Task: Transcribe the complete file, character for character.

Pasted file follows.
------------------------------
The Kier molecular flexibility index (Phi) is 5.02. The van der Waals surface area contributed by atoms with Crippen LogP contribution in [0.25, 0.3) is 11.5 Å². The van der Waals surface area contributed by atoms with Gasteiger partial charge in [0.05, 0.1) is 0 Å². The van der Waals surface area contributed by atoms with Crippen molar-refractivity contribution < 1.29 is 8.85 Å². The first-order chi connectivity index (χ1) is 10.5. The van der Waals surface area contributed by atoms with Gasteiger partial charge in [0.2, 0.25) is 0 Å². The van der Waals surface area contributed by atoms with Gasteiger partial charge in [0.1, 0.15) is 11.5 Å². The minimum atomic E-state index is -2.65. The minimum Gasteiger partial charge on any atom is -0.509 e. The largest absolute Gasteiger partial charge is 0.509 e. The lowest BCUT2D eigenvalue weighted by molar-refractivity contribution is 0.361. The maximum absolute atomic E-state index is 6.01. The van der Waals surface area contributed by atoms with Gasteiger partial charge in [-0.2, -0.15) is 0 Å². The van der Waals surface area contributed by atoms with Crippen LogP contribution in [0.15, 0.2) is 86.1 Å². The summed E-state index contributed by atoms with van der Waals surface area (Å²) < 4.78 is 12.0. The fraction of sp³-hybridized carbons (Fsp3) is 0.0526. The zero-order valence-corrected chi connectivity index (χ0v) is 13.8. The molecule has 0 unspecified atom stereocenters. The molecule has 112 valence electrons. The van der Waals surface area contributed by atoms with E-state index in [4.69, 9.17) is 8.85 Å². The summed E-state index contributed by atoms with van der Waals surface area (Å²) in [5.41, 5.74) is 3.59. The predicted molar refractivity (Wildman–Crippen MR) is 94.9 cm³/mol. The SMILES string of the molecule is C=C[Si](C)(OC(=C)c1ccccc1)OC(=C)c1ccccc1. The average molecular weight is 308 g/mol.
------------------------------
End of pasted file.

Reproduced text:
The Kier molecular flexibility index (Phi) is 5.02. The van der Waals surface area contributed by atoms with Crippen LogP contribution in [0.25, 0.3) is 11.5 Å². The van der Waals surface area contributed by atoms with Gasteiger partial charge in [0.05, 0.1) is 0 Å². The van der Waals surface area contributed by atoms with Crippen molar-refractivity contribution < 1.29 is 8.85 Å². The first-order chi connectivity index (χ1) is 10.5. The van der Waals surface area contributed by atoms with Gasteiger partial charge in [0.2, 0.25) is 0 Å². The van der Waals surface area contributed by atoms with Gasteiger partial charge in [0.1, 0.15) is 11.5 Å². The minimum atomic E-state index is -2.65. The minimum Gasteiger partial charge on any atom is -0.509 e. The largest absolute Gasteiger partial charge is 0.509 e. The lowest BCUT2D eigenvalue weighted by molar-refractivity contribution is 0.361. The maximum absolute atomic E-state index is 6.01. The van der Waals surface area contributed by atoms with Gasteiger partial charge in [-0.2, -0.15) is 0 Å². The van der Waals surface area contributed by atoms with Crippen LogP contribution in [0.15, 0.2) is 86.1 Å². The summed E-state index contributed by atoms with van der Waals surface area (Å²) < 4.78 is 12.0. The fraction of sp³-hybridized carbons (Fsp3) is 0.0526. The zero-order valence-corrected chi connectivity index (χ0v) is 13.8. The molecule has 0 unspecified atom stereocenters. The molecule has 112 valence electrons. The van der Waals surface area contributed by atoms with E-state index in [4.69, 9.17) is 8.85 Å². The summed E-state index contributed by atoms with van der Waals surface area (Å²) in [5.41, 5.74) is 3.59. The predicted molar refractivity (Wildman–Crippen MR) is 94.9 cm³/mol. The SMILES string of the molecule is C=C[Si](C)(OC(=C)c1ccccc1)OC(=C)c1ccccc1. The average molecular weight is 308 g/mol.